Change of Perspective

Musings on Writing, Reading, and Life Narratives

Fiction writers and literary critics speak of point of view. Social scientists are more likely to discuss perspective. But both of these terms refer to essentially the same construct: the consciousness behind the perception and narration of experience. Each individual’s point of view is unique, and point of view shapes the stories people tell to themselves and to others about themselves and their relationships with their environment. The same event narrated from two different perspectives will produce two different stories.

A change of perspective can expand our perception and reframe our thinking about our experiences. We can all benefit from an occasional change of perspective.

[Return to MetaPerspective]

Tuesday, April 22, 2008

Book Review: The Friend Who Got Away

Offill, Jenny, and Elissa Schappell, eds.
The Friend Who Got Away
New York: Doubleday, 2005


We're stuck with our families, but we get to choose our friends. And although it's hard to pin down the formula for creating friendship, we all know the magic of friendship when we're lucky enough to find it.

But we also recognize the pain that results from losing a friend, no matter what the reason. The formula for how friendships dissolve is hard to pin down, too. Twenty professional writers try to describe the process of losing a friend in this book, whose subtitle is Twenty Women's True-Life Tales of Friendships That Blew Up, Burned Out, or Faded Away.

Only one of the book's contributors discussed a friendship that ended with the death of the author's friend. That writer went on to describe a relationship that formed between herself and the mother of the girl who had died. Soon after the girl's death these two survivors united in their love for and remembrance of her. But eventually their bond, which had originally provided solace for each of them, turned into a painful reminder that prevented both of them from moving on. The lost friendship the author focuses on in her essay is this later one between herself and the mother, a friendship that gradually faded away.

Why so little discussion about friendships that ended with the death of a friend? Probably because the death of a friend doesn't have to end the friendship. Sure, death removes the friend from our physical presence, but not from our memory. In memory, the friend and the friendship live on. We may lose friends to death, but we don't therefore lose their friendship.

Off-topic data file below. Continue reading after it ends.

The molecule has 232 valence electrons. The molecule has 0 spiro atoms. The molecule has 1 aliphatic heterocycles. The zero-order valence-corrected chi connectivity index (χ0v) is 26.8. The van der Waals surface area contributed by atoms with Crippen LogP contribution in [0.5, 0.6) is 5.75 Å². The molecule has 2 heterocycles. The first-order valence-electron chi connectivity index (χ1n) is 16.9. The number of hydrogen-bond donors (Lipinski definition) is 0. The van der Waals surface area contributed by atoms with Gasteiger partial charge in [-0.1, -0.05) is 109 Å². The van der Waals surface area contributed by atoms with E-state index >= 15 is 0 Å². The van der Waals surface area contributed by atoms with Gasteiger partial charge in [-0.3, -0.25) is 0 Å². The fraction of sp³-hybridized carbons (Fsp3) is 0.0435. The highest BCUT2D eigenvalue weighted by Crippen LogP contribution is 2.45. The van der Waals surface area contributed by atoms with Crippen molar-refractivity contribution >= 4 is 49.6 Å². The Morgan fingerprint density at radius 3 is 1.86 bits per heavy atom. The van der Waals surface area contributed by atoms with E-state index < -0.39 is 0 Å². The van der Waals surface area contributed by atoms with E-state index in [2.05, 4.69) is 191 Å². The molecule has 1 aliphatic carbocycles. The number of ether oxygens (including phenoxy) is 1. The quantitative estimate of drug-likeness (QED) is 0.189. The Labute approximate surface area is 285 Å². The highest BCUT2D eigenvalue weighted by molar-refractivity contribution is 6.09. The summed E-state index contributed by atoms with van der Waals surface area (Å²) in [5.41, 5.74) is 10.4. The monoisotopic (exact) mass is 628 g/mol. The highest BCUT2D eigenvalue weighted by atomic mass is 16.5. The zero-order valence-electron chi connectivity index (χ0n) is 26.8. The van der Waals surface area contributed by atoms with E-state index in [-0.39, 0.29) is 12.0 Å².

No, when we talk about losing friendships, we are talking about the relationships that die out for some reason other than death--reasons such as money or misunderstanding, changed circumstances or a failure to communicate, or perhaps a life-altering event that fundamentally changes one of the people in the friendship.

These are the kinds of losses the essays in The Friend Who Got Away tell us about. There's the story of a woman whose several miscarriages alienate her from two long-time friends who become pregnant and deliver healthy babies; an essay about the dissolution of a life-long friendship because of a disagreement about money; tales of betrayal by a friend who seduced the author's boyfriend and of a former friend who tried to usurp the author's identity by wearing the same clothes and assuming the same mannerisms. In an interesting pairing, two women, who were both close to their mothers, each gives her perspective on the breakup of their friendship when one's mother got cancer and then died.

Perhaps the most poignant story in the book is novelist Ann Hood's description of the painful ending of a 35-year friendship. When Hood's 5-year-old daughter died suddenly of an infectious disease in 2002, this long-time friend never contacted Hood in any way to offer condolences. At the time when Hood most needed her friends, this woman abandoned her.

What makes a person abandon a friend at a time of such grief? Perhaps it's a form of magical thinking known as "magical contagion"--the irrational belief that we can "catch" bad luck from someone who has it, as if misfortune were a contagious disease.

I think, though, that more often the reason is that we simply feel awkward and don't know what to say; afraid of saying the wrong thing, we stay away and say nothing at all. But nothing at all is exactly the worst thing to say at a painful time. Almost anything we might say is infinitely better than saying nothing. If this other person is our friend, surely we can talk to her. We can say, "I don't know what to do for you. Please tell me what you need from me right now." Or we can say, "I can't imagine what I could possibly say to you right now, so I'm just going to sit with you for a while and hold your hand." Even if our friend asks us to leave her alone, at least we have made an effort to communicate and have not abandoned her. And once we've made this effort, the avenue for reconnection later will be open, as it will not be if we have stayed away and said nothing.

The essays in The Friend Who Got Away demonstrate that, just as there is no one magic formula for creating friendships, there is also no generic formula for how friendships end. This volume shows how our truly lost friendships, those whose ending we either mourn or rejoice over but whose existence--no matter how fleeting--has touched us, leave us forever transformed.

© 2008 by Mary Daniels Brown

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